Last night the Dallas Chapter of the National Stuttering Association held it’s March meeting, and here’s a quick recap of everything that happened.

With 11 members in attendance including a new face (welcome Scott!) we were ready to rumble, and to go with Spring and the idea of new beginnings, our Icebreaker question this month was “What is something new you are learning right now?” 

What did we find out? Our chapter loves languages and communicating! We had a couple people learning programming languages (which sparked a debate about old school vs new school languages), Lee is learning Italian to go on a trip with his lovely wife, and a weird guy is learning Danish. We also had a few people saying that they were actively working in improving their communication by having more conversations and increasing their confidence. Our chapter is all about communicating!

After that we moved to announcements, and we have plenty of those:The 36th Annual Conference, in Fort Lauderdale, Florida is just around the corner. From July 3rd-7th, Fort Lauderdale is about to become the stuttering capital of the world, and we want you there! If you want to read the conference brochure you can read it HERE, if you are ready to register you can do that HERE, and if you are not sure you can attend because of lack of funds….Scholarships ARE available to attend! Between flights, hotel, food and whatnot, expenses can add up quickly, but that shouldn’t be an excuse for you to miss the party of the year. Luckily, the NSA and their generous donors, have made available a sizable amount of scholarships for those cases. To make sure you qualify and to fill your application, head HERE. Make sure you read all the information and don’t let too much time pass because the funds are limited!Panels, panels, panels! We have two stuttering panels in the next couple weeks. First one is at TCU on April 2nd, and the next one is April 15th at UNT. If you missed the emails, you can read all the information HERE. If you want to participate you should’ve signed up weeks ago… but we never say no to a volunteer! So check availability, reply to this email and we’ll put your name down.
And then we moved to a very interesting conversation about “Stuttering and Role Models.”

Role models are defined as “a person looked to by others as an example to be imitated,” and as a person who stutters, sometimes it’s hard to find somebody that you feel identified with. To start the conversation we talked about the importance of chapter meetings and surrounding yourself with people who share your experiences, because that also allows you to follow their steps, or get different perspectives on issues.

Then I shared a story about my first conference in Ft. Worth in 2011, where I had the opportunity to meet and hear David Seidler. David had just won the Oscar for writing the screenplay for The King’s Speech, and he gave a fantastic and inspiring keynote speech.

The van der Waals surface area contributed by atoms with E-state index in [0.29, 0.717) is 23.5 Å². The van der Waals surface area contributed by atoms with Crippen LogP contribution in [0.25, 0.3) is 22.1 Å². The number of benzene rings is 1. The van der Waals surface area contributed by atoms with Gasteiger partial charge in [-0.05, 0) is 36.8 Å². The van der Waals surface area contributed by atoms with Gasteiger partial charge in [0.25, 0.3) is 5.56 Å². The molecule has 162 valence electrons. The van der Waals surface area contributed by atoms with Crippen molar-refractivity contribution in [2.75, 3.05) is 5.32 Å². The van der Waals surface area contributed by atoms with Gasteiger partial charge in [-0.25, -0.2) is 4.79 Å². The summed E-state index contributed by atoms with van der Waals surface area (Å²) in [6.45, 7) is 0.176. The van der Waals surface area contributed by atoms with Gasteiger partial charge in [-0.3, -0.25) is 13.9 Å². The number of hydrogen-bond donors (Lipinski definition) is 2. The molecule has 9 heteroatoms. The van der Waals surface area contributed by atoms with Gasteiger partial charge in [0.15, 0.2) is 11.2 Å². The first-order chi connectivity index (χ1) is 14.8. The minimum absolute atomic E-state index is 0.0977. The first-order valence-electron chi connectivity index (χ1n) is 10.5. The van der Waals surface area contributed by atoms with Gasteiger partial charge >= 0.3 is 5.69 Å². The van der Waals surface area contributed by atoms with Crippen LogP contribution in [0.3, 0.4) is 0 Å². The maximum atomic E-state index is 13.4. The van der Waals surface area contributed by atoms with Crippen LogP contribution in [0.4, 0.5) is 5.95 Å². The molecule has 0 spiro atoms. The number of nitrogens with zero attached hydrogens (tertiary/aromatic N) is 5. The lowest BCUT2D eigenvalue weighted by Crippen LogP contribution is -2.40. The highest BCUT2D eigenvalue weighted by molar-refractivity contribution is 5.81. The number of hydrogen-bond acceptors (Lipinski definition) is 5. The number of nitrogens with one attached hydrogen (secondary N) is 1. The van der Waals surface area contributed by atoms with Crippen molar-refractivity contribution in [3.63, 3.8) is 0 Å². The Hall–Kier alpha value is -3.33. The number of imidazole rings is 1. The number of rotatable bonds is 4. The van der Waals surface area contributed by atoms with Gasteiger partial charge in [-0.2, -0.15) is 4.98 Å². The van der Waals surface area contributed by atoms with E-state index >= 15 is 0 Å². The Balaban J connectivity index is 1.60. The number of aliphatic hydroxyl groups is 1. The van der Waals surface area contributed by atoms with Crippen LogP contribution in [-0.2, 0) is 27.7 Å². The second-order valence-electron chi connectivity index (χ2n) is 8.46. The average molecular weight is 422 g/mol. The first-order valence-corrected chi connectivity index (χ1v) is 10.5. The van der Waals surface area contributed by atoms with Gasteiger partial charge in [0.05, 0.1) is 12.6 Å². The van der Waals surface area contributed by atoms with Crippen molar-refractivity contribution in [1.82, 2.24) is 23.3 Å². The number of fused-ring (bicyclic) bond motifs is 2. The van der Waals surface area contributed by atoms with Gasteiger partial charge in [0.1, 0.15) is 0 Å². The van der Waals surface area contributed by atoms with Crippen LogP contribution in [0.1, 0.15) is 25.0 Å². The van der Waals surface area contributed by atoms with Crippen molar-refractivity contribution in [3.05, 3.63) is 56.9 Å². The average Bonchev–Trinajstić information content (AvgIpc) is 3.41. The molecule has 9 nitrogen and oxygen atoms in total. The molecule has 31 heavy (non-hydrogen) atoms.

Going from feeling alone in the world… to a chapter meeting when you get the chance to meet 5-20 people like you… to then attending a conference where you are in the same room with 900+ people who get you, was nothing short of life-changing. It opened up the world for me and showed me that I might have been wrong about stuttering all along.

At the meeting I mentioned that I had a recording of the speech, but since it is 40+ minutes long, we didn’t get to listen to it, so here it is for everybody, as promised:

What we DID watch was a video from another person who stutters, Ed Sheeran, speaking at the American Institute for Stuttering Gala in 2015:
Ed Sheeran – American Institute for Stuttering Gala 2015
And here is where the conversation got interesting because Ed said a couple things that did not go well with everybody, and while it’s not possible to share the whole discussion, some of the questions raised are worth sharing.What do you feel when you hear a successful person or a celebrity say to “get over it”, or that “they overcame their stutter”? Is it a positive message? Is “overcoming stuttering” possible? What exactly means “overcoming”?In the case of Steve Harvey: what happens when a celebrity says on national TV that stuttering is curable and he knows how to?What kind of advice you would actually like to hear from celebrities?
These kind of conversations are always fascinating, because everybody has their own perspective and expectations, and if we had the time we would probably still be there sharing opinions… sadly, our time at the meeting ran out.

We agreed that this conversation was worth continuing next month and on that note: what else would you want us to discuss? Is there something else in your mind?

Remember that our meetings are what we made of them, and every opinion and topic suggestion is welcome. 

Keep an eye on your inbox for our next Chat n’ Chew and see you next month!

Dallas NSA